This meal is not fancy or fussy but it tastes amazing and is really quick to throw together if you have all the ingredients in your fridge. It took us 20 minutes from starting to sitting down at the table.

If you’re wondering what’s up with the rainbow smoked salmon in the photos, we decided to try President’s Choice Vodka Beet Smoked Atlantic Salmon, mostly because it was on sale, but also because we were curious. It’s really beautiful and would go over well for a nice brunch or dinner party, but we didn’t really think it added much to our dinner, aside from some nice color on the plate. The taste is really no different from their regular smoked salmon, though it may have been a bit less smoky-flavored. I actually like to use gravlax for this meal because it’s thinner and more delicate and kind of melts in your mouth, but any smoked salmon will do.

Don’t skimp on the herbs for the potatoes though – they really make the dish. And I find that the horseradish sauce just brings it all together nicely. We’re big fans of horseradish sauces for lots of different dishes, as evidenced here and here.

The other night when we made this, we served it with a simple raw kale salad dressed with olive oil, lemon juice and a touch of maple syrup. And I have to say, this dinner pairs well with a really good cold beer on the side. We had Beau’s All Natural Lug Tread Lagered Ale (we’re really loving their beer as well as their cool packaging) and it was the perfect complement to our simple but fulfilling Jamie O-inspired meal.

Smoked Salmon with Dilled Potatoes


Plain yogurt or sour cream

Lemon juice

Lemon zest

Prepared white horseradish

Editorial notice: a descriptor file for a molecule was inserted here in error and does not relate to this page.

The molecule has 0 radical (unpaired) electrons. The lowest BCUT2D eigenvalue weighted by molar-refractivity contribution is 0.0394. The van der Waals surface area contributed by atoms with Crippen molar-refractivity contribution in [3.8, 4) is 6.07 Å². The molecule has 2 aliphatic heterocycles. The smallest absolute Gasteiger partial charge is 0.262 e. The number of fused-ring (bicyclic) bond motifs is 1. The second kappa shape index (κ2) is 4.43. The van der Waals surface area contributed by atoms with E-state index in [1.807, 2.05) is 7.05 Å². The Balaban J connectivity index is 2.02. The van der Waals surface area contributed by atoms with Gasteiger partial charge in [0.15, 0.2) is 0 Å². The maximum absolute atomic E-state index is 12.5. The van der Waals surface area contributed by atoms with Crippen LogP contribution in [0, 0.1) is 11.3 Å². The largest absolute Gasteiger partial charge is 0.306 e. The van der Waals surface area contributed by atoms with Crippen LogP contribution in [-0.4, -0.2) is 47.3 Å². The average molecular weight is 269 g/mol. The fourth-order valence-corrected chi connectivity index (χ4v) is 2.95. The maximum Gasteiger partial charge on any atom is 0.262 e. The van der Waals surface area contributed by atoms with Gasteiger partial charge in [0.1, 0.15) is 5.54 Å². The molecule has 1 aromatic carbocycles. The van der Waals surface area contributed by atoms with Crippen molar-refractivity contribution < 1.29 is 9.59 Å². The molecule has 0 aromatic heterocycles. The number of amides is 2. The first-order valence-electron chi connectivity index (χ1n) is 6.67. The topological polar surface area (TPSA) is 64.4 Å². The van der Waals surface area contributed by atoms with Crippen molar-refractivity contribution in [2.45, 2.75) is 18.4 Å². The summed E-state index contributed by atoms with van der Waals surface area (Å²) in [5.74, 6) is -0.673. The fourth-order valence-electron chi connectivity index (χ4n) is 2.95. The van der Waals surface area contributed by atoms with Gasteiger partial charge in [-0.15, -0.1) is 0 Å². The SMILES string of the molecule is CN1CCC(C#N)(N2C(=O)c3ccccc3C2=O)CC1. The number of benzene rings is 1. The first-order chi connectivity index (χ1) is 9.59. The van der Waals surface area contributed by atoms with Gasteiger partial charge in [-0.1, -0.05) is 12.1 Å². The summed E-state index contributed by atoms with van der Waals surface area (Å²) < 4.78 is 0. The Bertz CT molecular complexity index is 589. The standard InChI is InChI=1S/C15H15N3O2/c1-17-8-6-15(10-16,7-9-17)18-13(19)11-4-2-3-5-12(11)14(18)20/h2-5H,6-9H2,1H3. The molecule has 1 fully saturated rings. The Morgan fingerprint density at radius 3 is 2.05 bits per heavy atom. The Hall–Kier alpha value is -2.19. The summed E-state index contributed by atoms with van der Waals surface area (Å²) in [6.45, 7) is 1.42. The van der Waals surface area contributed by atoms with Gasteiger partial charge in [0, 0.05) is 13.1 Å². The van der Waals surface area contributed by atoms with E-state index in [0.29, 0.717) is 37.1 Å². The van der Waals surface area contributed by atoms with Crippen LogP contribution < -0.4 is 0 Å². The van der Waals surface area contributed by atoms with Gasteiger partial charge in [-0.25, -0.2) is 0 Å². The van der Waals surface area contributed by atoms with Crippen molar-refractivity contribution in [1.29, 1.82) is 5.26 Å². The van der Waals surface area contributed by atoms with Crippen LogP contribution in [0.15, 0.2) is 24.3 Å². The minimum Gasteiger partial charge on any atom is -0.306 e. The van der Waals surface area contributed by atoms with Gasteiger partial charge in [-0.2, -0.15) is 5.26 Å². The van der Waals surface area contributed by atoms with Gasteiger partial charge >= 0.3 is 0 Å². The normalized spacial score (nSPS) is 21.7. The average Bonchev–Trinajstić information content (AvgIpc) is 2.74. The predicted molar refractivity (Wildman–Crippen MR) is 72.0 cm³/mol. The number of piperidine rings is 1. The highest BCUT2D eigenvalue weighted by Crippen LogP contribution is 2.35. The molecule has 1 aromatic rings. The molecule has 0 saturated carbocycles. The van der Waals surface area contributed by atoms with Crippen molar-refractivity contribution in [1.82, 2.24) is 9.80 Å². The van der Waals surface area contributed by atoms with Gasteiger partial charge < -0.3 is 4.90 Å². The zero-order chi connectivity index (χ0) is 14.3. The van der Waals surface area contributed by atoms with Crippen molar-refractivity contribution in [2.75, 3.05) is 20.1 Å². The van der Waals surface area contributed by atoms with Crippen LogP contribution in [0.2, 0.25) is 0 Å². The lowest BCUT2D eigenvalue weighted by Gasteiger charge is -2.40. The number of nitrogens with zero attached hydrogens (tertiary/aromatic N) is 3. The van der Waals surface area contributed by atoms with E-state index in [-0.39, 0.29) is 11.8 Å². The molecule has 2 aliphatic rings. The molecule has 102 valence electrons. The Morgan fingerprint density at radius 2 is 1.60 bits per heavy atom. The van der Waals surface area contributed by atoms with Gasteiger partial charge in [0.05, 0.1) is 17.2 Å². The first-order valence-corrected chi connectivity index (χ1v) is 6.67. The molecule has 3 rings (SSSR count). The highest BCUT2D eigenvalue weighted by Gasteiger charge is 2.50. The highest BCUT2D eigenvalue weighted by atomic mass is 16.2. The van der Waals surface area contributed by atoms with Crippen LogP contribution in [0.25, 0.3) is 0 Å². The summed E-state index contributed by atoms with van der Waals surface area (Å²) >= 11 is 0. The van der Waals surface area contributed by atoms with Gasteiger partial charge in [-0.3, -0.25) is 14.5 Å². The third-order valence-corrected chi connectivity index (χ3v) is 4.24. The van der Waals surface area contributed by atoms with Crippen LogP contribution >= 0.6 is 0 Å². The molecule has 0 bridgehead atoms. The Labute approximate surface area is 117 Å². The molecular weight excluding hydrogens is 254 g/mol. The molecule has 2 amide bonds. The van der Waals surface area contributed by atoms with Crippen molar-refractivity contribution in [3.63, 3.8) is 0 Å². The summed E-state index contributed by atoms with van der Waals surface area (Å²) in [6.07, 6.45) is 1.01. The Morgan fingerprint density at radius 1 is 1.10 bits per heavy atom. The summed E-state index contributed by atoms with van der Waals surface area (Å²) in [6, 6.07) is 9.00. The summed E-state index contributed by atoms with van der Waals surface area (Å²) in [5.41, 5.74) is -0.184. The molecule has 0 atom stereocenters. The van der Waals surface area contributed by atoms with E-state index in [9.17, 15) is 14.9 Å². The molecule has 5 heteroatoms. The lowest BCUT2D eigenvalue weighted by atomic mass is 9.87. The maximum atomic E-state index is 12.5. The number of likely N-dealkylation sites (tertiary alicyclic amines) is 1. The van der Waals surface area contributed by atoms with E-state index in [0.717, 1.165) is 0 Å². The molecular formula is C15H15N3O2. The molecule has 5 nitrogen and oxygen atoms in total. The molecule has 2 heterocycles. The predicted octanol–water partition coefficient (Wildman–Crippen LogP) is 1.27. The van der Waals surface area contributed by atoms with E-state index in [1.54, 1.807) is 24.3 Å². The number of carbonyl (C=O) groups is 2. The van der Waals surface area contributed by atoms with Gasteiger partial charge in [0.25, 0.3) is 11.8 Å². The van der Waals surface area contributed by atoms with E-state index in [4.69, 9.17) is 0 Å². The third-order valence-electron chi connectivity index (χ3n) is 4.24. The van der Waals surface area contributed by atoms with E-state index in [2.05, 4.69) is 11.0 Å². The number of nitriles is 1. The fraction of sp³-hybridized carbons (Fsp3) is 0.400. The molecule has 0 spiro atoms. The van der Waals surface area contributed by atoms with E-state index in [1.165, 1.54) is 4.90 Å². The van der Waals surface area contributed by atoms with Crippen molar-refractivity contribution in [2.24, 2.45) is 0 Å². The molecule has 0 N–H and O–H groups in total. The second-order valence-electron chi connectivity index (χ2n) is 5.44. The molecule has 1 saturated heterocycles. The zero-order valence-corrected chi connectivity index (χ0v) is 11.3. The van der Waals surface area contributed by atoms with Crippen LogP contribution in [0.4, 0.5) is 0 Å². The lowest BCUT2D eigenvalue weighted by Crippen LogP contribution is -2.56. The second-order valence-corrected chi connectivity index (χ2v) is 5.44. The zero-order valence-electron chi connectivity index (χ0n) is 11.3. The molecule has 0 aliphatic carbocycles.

A bunch of red or white mini potatoes

Dill, chopped

Chives, chopped

Good quality extra virgin olive oil

White balsamic or apple cider vinegar

Lemon juice

Sea salt

If you’re using frozen smoked salmon, take it out of the freezer a few hours before eating and let it thaw in the fridge.

We like to cut the potatoes into halves or quarters, depending on their size. Place potatoes in a steamer and steam until soft. We actually steam ours in the microwave for approximately 10 minutes.

Meanwhile, mix all sauce ingredients in a small bowl. I never measure; just use your judgment and adjust to your taste.

Get your herbs and oil and vinegar ready so you can quickly work with the potatoes while they’re steaming hot. Prepare your salad.

Once the potatoes are done, transfer them to a big bowl, add in the herbs, drizzle in olive oil, vinegar, lemon juice and a good amount of sea salt.

Bring everything to the table and let everyone serve themselves. The best way to eat this meal is to take a heaping spoonful of potatoes and then top them with pieces of smoked salmon and a little bit of sauce. Try to get a little bit of everything in each bite.

Pasta with Seared Tuna & Fennel Rub: A New Take on an Old Classic

5 Feb

I have learned so much about cooking from Neil’s family. They’re all amazing cooks who aren’t afraid to try something new. But I’ve really taken a lot of inspiration from the Italian side of his family and their simple and classic dishes.

One of the dishes that Neil was raised on was his dad’s quick and easy tuna pasta. He still makes it now and whenever I have it I always think “how did he make something so simple taste this good?”

His classic version consists basically of long pasta noodles (like spagettini), a can of tuna packed in oil, lots of garlic, olive oil, hot peppers or chili flakes and rapini or broccolini. It was a staple of Neil’s childhood and something that we now crave together and are sometimes lucky enough to have made for us.

My newfangled version came to be when my sister and her boyfriend were coming over for dinner. I knew that my sister hated canned tuna but happened to love fresh seared tuna steak. She has champagne taste, that girl.

So I decided to make a tuna pasta but using fresh tuna instead of canned. I knew I needed a rub of some sort and the first spice that I could think to use was fennel seed. Fennel is a great compliment to fish and I figured it would work well in this dish.